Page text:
“You always get first-home buyers, or inexperienced buyers, who overestimate their own DIY skills and underestimate the cost of trades – even prior to COVID and the import crisis,” May says. “I feel it’s our job to take the rose-tinted glasses off for those clients. 

“We’ve renovated and flipped so many properties and it’s not as easy as it looks on The Block.”

Building woes have even hammered the successful reality show with producers of The Block 2022 struggling to land enough tradespeople and making a last-minute call out via the media to source skilled workers to finish the contestants’ houses.

“People who’ve never renovated before, or have no idea what they’re up against in the first place, don’t really get what this crisis means,” she says. “But people who are in the know, they’re definitely holding off and you see it in the auction results on Saturdays.” 

She says when the market was hot, she was bidding against small-to-medium builders who had the economies of scale and the know-how to renovate well. 

“There’s not the profit for them now so they’re dropping off,” May says. “On the other hand, properties with everything done are still going gangbusters and are exceeding expectations. It’s clear renovator’s delights have come off the boil.”

Ultimately, while there are opportunities out there for buyers who are willing to wait, May said research and due diligence is still key. She stressed the old real estate adage of buying “the worst house in the best street” might be great in theory, but not always in practice if the downsides of the home are beyond renovating.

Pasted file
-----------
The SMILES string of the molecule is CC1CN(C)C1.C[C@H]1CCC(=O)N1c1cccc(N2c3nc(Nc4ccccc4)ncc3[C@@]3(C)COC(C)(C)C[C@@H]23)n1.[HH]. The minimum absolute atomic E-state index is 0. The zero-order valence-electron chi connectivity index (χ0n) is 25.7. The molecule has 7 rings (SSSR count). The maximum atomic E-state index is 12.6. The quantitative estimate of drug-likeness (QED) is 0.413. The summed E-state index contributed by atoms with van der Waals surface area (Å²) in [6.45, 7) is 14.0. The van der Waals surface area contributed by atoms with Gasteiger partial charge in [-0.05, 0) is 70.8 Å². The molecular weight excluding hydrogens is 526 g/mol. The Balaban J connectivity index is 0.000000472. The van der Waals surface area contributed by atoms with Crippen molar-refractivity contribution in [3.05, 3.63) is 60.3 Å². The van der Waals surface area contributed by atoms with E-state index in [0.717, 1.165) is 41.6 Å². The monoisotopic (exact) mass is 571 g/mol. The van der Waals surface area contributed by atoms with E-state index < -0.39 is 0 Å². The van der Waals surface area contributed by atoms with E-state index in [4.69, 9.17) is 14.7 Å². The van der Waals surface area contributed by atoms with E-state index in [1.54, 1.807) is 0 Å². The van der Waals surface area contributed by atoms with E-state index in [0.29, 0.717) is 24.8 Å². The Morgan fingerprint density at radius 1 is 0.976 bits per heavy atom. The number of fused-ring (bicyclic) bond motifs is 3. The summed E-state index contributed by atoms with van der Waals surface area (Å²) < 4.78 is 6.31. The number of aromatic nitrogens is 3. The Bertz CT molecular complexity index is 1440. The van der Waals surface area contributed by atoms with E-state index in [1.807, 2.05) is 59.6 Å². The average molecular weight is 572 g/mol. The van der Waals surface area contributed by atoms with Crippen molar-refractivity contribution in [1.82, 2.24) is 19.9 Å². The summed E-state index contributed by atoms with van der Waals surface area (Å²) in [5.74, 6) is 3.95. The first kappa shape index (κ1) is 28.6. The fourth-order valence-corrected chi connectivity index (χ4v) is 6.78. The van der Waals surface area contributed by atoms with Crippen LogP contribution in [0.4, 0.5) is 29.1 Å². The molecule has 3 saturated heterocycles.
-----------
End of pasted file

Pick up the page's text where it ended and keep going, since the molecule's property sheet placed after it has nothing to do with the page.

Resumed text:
“There’s sometimes a good reason why it’s the worst house on the best street,” she suggests. “It could be a very skinny terrace, or the bathroom is way in the back of the house which could be extremely costly to move, or the street behind it has a huge apartment building so you have no privacy. 

“Just be mindful that renovating is definitely not for the faint-hearted and in some cases, it should be kept on TV.”


Chris Dixon, a partner who led the charge, says he has a ‘very long-term horizon’

Americans now think they need at least $1.25 million for retirement, a 20% increase from a year ago, according to a survey by Northwestern Mutual

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A water lily painting by Claude Monet of his Giverny gardens is expected to achieve at least US$65 million at Christie’s November sale of 20th-century art in New York

Le bassin aux nymphéas, or water lily pond, painted around 1917 to 1919, is a monumental canvas extending more than six-and-a-half feet wide and more than three-feet tall, that has been in the same anonymous private collection since 1972. According to Christie’s, the painting has never been seen publicly.

The artwork is “that rarest thing: a masterpiece rediscovered,” Max Carter, Christie’s vice chairman of 20th and 21st century art said in a news release Thursday.

A first look at this thickly painted example of Monet’s famed and influential water lily series will be on Oct. 4, when it is revealed in Hong Kong.

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The current work for sale is guaranteed, Christie’s confirmed. The auction house did not provide further details on the seller.


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Americans now think they need at least $1.25 million for retirement, a 20% increase from a year ago, according to a survey by Northwestern Mutual